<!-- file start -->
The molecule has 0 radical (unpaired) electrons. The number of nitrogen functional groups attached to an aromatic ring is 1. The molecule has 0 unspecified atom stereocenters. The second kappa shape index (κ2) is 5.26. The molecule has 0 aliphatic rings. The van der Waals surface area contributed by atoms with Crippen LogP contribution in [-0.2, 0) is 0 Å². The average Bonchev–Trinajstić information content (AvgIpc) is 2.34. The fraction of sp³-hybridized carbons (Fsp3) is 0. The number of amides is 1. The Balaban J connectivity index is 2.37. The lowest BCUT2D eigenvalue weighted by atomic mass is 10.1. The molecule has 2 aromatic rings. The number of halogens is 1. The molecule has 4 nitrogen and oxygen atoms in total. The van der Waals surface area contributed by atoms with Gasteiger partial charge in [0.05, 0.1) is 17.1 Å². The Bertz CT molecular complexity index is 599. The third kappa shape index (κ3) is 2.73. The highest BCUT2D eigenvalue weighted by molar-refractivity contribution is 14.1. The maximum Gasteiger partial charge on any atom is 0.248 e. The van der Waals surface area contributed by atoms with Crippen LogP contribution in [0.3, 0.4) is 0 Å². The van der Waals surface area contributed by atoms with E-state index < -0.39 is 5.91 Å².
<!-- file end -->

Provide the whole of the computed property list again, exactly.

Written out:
The molecule has 0 radical (unpaired) electrons. The number of nitrogen functional groups attached to an aromatic ring is 1. The molecule has 0 unspecified atom stereocenters. The second kappa shape index (κ2) is 5.26. The molecule has 0 aliphatic rings. The van der Waals surface area contributed by atoms with Crippen LogP contribution in [-0.2, 0) is 0 Å². The average Bonchev–Trinajstić information content (AvgIpc) is 2.34. The fraction of sp³-hybridized carbons (Fsp3) is 0. The number of amides is 1. The Balaban J connectivity index is 2.37. The lowest BCUT2D eigenvalue weighted by atomic mass is 10.1. The molecule has 2 aromatic rings. The number of halogens is 1. The molecule has 4 nitrogen and oxygen atoms in total. The van der Waals surface area contributed by atoms with Gasteiger partial charge in [0.05, 0.1) is 17.1 Å². The Bertz CT molecular complexity index is 599. The third kappa shape index (κ3) is 2.73. The highest BCUT2D eigenvalue weighted by molar-refractivity contribution is 14.1. The maximum Gasteiger partial charge on any atom is 0.248 e. The van der Waals surface area contributed by atoms with Crippen LogP contribution in [0.3, 0.4) is 0 Å². The van der Waals surface area contributed by atoms with E-state index < -0.39 is 5.91 Å².